Wednesday, May 21, 2008

Nous sommes dans un camion vietnamien

That's my broken French for 'We are in a Vietnamese truck'... More specifically, we are in the back of a Vietnamese truck taking a six hour ride from the border to the town of Thanh Hoa, which is not quite Hanoi I'd been aiming for, but is better than the remote border crossing outpost of Na Maew.

This may have actually been more comfortable than some of the buses I've been on! Or maybe I just didn't get much sleep the night before

Rewinding just a bit... The 'we' was me and a pair of French travelers, Peter and Natalie, whom I had met that morning at the Sam Neua bus station, back in Laos. Both wearing rather matching, fairly amusing, and thoroughly French pairs of pantalounes. Being the only foreigners on the 3 hour mini-bus ride to the Vietnamese border (through areas that I termed 'the most middle of nowhere I've been to so far on the trip') we made quick friends. The border crossing was trivial (the Lonely Planet had mentioned that this wasn't a crossing frequented by foreigners... or anyone, really) as the guys on the Laos side seemed politely bored, while the Vietnamese authorities seemed genuinely excited just to have someone to talk to.

Welcome to Vietnam!

Now, on the Vietnam side, our definitive (and only) source of information, the Lonely Planet, once again warned that transport options were 'scarce'. Well, scarce is better than none, so we'll find something, right? As it turned out, the options were limited to a Minibus to Guonson (the next town over, about 60km away) for $10 each, to catch a bus to Haoni from there and a bus arriving here at 1PM and leaving for Hanoi... sometime. Naturally, we waited for the bus, which arrived... and the driver promptly declared that he'd be going to Hanoi tomorrow at noon. The minibus was now out too as the bus from Guonson also leaves at 1. So we sat around, having lunch and playing cards in the afternoon sun waiting to either spend the night at this 'frontier outpost; or for another transport option to turn up. Eventually one turned up in the form of a minivan who could take us to Ninh Binh (~100km away from Hanoi) for $300 - I countered with $45, they declined, we went back to playing cards.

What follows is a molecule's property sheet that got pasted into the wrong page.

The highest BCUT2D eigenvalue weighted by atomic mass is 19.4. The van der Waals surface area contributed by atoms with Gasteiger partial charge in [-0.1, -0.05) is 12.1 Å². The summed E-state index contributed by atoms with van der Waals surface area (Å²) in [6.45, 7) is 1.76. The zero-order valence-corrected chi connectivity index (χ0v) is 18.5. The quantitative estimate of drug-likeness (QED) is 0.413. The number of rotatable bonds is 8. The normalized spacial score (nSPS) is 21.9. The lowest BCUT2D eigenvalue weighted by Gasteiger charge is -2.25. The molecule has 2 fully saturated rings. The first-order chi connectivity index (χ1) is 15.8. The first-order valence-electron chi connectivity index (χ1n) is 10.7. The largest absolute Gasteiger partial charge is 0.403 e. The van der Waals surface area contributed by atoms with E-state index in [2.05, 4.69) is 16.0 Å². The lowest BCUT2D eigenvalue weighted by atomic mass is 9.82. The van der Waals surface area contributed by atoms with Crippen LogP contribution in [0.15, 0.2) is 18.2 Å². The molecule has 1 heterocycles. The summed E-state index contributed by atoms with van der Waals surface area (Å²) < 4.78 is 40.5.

And an hour later, our truck showed up from the Laos side - after a bit of negotiating and explaining that we were, in fact, willing to just ride in the back, we had a ride! For $25 too (well, as it later turned out, the driver had expected $25 each, but that wasn't in the cards for him). The ride was pretty bumpy - the roads in Vietnam are narrow, windy, and beat up all the way till you get to the bigger cities near the coast. The only other vehicles you see on the road are other trucks, jeeps (a lot of both being older Soviet models), and a constant stream of motorcycles. The road is also quite scenic, as you get a succession of limestone karsts and cliffs on all sides, with peaceful green rice paddies all around, rivers flowing through, and huts, perched high on stilts to avoid being flooded during the rainy season. Considering that I did have plenty of space to stretch out, the ride was arguably more comfortable than several of the buses (and airplanes) I'd been on so far on the trip. And about 7 hours later, we arrived in Thanh Hoa and actually ended up staying in a rather nice hotel room for our troubles!

Going back a bit further still, a few images from Laos:

Tat Kuang Si waterfalls near Luang Prabang

Wat Xieng Thong Temple

A boy at a hill-top temple in Luang Prabang and a Buddhist statue overlooking the Meukong river

The plain of jars in Phonsavan, Laos - nobody really knows how long these jars have been here, what they were used for, or why there aren't any anywhere else

The fields are also well known for being littered with bombs and craters from the Vietnam war when the US spent a lot of time and effort bombing the Ho Chi Minh trail, running through Laos. An astounding 25% of the bombs dropped failed to detonate!

Bus travel in Laos: not quite the super-luxury bus I'd had in Malaysia! Me, Henrik, and Jaap on the way from Vang Vieng to Luang Prabang and another bus we passed along the way, that had clearly seen better days!

This afternoon, off to beautiful Haulong Bay for a couple of days of sight-seeing, and, perhaps, scuba diving!

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